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There is a long way to go on the Council’s transparency agenda

There is a long way to go on the Council’s transparency agenda

🕔11.Sep 2015

Whilst Birmingham city council representatives at today’s public meeting looking at the progress of implementing the Kerskale Review were at pains to stress the improvements being made in terms of communications, engagement and transparency, the evidence is somewhat different writes Kevin Johnson

The thing that struck me most when reading Sir Albert Bore’s letter to John Crabtree last week was the number of references to material that was contained in an ‘evidence pack’ or otherwise shared with the Birmingham Independent Improvement Panel, but which was not being opened up to the wider public. In particular, the sophistication of a new evaluation framework for ‘Measuring the Impact of What We Do’  was so magical, only the eyes of the panel were allowed to see it.

At today’s meeting, as chief blogger Paul Dale will describe in more detail, Conservative Group leader Councillor Robert Alden was at pains to point out that he was not yet convinced by the council leadership’s approach to transparency and cross party working, This included the matter of the evidence pack and that it had neither been published online or given to all councillors. He had checked, via his phone, that was still the case in terms of the Future Council pages just moments before rising.

A clearly annoyed council leader, Sir Albert Bore, sought to correct matters of fact, as he saw them, in his opposite number’s remarks to the public meeting. He indicated that the evidence pack had been emailed out to members and that it was, indeed, on the dedicated set of web pages.

I checked again. It wasn’t and isn’t.  (See Update at foot of this story). 

There is a statement and a link through to the comprehensive progress letter from Sir Albert. But no evidence pack or any part of it (redacted or otherwise).

All this raises two points. The Council still has some way to go in adopting a transparency agenda – a default position that you make everything available and only hold back when there is good reason: national security, commercial confidentiality, child protection, data protection or other sensitivities. Not, as is so often the case, a default to hold back and adopt an approach that believes ‘knowledge is power.’ The Council has form, as if we could forget, from Service Birmingham contracts to filming protocols in council meetings.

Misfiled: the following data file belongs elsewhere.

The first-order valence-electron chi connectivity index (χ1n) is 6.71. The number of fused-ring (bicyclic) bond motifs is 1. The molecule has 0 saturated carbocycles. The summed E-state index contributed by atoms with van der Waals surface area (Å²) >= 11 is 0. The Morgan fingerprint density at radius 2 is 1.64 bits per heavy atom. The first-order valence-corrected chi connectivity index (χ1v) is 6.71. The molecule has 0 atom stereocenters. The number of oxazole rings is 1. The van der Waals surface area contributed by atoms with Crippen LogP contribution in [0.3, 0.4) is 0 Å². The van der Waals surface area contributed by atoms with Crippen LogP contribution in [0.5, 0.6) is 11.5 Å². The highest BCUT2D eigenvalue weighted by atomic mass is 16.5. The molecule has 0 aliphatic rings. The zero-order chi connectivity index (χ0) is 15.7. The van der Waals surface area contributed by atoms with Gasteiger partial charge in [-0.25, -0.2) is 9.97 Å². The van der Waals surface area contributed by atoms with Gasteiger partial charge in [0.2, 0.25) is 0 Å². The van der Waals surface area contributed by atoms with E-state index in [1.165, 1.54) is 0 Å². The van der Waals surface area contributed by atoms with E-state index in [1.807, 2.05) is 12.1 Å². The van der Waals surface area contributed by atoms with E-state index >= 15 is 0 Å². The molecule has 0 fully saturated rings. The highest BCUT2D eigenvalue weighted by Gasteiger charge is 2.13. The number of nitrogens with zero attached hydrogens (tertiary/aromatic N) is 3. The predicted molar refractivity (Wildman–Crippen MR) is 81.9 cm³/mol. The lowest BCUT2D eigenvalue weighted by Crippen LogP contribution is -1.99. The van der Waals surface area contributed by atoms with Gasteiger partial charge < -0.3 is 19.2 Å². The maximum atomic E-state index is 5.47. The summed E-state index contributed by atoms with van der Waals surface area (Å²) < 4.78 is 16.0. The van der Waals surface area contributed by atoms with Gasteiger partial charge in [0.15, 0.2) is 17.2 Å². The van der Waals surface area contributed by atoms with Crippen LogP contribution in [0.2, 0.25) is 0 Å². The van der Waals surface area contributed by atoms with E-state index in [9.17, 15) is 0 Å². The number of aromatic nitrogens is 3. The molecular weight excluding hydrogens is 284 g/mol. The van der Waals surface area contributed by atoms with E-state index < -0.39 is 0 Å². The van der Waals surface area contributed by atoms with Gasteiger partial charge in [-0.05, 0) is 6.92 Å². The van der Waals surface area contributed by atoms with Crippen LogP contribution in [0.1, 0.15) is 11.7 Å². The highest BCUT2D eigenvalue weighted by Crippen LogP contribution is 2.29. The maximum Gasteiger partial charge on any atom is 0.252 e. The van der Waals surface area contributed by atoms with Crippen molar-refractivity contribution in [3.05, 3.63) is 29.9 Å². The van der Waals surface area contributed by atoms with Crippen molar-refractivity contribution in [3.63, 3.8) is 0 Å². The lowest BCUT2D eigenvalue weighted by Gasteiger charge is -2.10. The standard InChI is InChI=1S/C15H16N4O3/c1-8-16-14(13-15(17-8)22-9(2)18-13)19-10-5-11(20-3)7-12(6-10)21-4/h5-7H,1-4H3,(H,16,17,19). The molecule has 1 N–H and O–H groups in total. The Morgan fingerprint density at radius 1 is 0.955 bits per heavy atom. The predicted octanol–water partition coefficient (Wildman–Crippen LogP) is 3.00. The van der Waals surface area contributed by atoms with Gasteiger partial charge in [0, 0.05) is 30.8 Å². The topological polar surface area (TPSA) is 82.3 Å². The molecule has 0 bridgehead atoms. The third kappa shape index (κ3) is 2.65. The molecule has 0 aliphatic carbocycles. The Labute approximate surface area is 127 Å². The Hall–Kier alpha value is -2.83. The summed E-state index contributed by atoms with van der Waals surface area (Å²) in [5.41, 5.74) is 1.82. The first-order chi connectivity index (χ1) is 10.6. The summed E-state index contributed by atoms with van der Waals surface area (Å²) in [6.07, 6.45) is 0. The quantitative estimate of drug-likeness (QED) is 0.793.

The second point is, in a way more troubling. Did Sir Albert confuse the letter with the accompanying evidence pack in the point made by Councillor Alden? Did he believe that the pack was made available, but officers had let him down? Or something else?

Whichever, the pack should be made public – and/or the reasons for all or part it being kept confidential should be clearly stated.

There is much work still do on Kerslake, notwithstanding the undoubted increase in pace over the last two-three months. I am looking to chief executive Mark Rogers – who is perhaps the most open CX in the Council’s history – and new Interim Strategic Communications Assistant Director James Flynn to turn transparency talk into action.

UPDATE: The main Birmingham city council twitter feed replied to this story on Friday evening to tell us that the documents are available and were posted on Tuesday.

However, the documents were posted in an area of the main council website – not the separate Birmingham Newsroom site which has been used for making Future Council information available to the public and media. They were also, apparently, uploaded two working days after the statement and progress letter were published – even though the Council is committed to publishing material a week in advance of public meetings. As far as we can tell, there was no media notice or tweet to let anybody (including the Opposition Group leader) know the documents were now available and where to find them.

Now the magic has been revealed, we’ll be looking in more detail at the evidence. In the meantime, we hope Mr Flynn has sorting out the Council’s awful main website on his long to do list.

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